However, of all the factors hindering homebuilding, Dietz says lending is likely the most improved.

“Over the last few years, we’ve seen loan growth in excess of 15 percent on a year-over-year basis,” he says. While still challenging, strict lending conditions are easing.

But there are two other obstacles that builders need to overcome.

Land and Labor Are Also Issues

“It’s become more difficult and more expensive to develop land, and that’s restricted the pipeline for builders to buy in order to put up a home,” Dietz says. As proof, he points to an NAHB survey in which 64 percent of builders say lot supplies are “low” or “very low.”

Labor is another issue builders face. In fact, it’s the top business challenge for builders, according to NAHB surveys. Dietz notes the residential construction industry lost 1.5 million jobs during the Great Recession, and only 600,000 to 700,000 jobs have been replaced in recent years.

And the housing industry is struggling to replace an aging workforce. Dietz says the existing construction workforce has a median age over 40. He says the challenge is to attract the next generation of construction workers.

How Long Until We Get Back to Normal?

So a shortage of lots, labor and loans are holding builders back, but things are getting better. The gap between available home inventory and demand is slowly shrinking.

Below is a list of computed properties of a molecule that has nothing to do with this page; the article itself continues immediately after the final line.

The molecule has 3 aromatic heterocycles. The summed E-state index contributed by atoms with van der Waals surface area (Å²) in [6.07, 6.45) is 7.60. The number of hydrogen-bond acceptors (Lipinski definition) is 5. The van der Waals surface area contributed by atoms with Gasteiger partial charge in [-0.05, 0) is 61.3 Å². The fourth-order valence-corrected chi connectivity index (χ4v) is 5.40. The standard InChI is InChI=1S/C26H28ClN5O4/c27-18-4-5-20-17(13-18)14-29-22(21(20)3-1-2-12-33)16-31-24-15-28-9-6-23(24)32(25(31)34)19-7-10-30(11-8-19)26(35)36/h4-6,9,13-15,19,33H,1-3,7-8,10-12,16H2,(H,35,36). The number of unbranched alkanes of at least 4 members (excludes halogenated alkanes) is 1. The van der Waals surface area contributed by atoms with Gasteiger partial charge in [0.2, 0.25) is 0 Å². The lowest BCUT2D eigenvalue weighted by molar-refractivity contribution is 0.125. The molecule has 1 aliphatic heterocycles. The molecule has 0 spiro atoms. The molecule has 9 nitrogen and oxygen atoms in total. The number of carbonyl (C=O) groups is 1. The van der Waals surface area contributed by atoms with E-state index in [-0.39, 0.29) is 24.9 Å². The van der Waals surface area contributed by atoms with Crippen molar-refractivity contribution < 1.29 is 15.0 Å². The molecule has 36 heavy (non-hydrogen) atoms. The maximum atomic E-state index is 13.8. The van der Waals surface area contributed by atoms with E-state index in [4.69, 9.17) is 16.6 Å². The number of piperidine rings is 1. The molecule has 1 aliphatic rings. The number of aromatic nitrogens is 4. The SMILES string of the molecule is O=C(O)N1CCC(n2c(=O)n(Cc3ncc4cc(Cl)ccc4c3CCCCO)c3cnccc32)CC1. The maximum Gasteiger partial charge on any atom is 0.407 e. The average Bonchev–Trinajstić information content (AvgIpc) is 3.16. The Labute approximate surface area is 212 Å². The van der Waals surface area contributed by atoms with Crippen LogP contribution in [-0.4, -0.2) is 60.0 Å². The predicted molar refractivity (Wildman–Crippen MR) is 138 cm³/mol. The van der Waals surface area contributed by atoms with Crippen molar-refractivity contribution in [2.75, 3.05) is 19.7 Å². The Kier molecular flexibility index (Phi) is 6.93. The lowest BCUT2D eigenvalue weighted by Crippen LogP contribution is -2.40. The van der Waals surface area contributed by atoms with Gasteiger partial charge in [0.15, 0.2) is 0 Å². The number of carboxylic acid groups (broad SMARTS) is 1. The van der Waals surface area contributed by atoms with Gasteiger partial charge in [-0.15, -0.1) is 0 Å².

“We’re effectively just shy of 60 percent of the way back to normal conditions,” Dietz says.

However, “normal” won’t be the level of building that existed during the pre-recession housing boom. Dietz says the housing industry will be in good shape when it hits 1.3 million single-family starts per year – but that might take another three to four years.

NOW WATCH: JAMES ALTUCHER: The American Dream is a lie

IDC: Tablet shipments decline for eighth straight quarter, no company surpassed 10 million units

The Apple Pencil and the 9.7-inch iPad Pro.

The tablet market has now been in decline for eight quarters in a row. Q3 2016 saw a 14.7 percent year-over-year decline: 43 million units shipped worldwide, compared to 50.5 million units in the same quarter last year. The estimates are provided by IDC, which counts both slate and detachable form factors, meaning tablets with keyboards are included.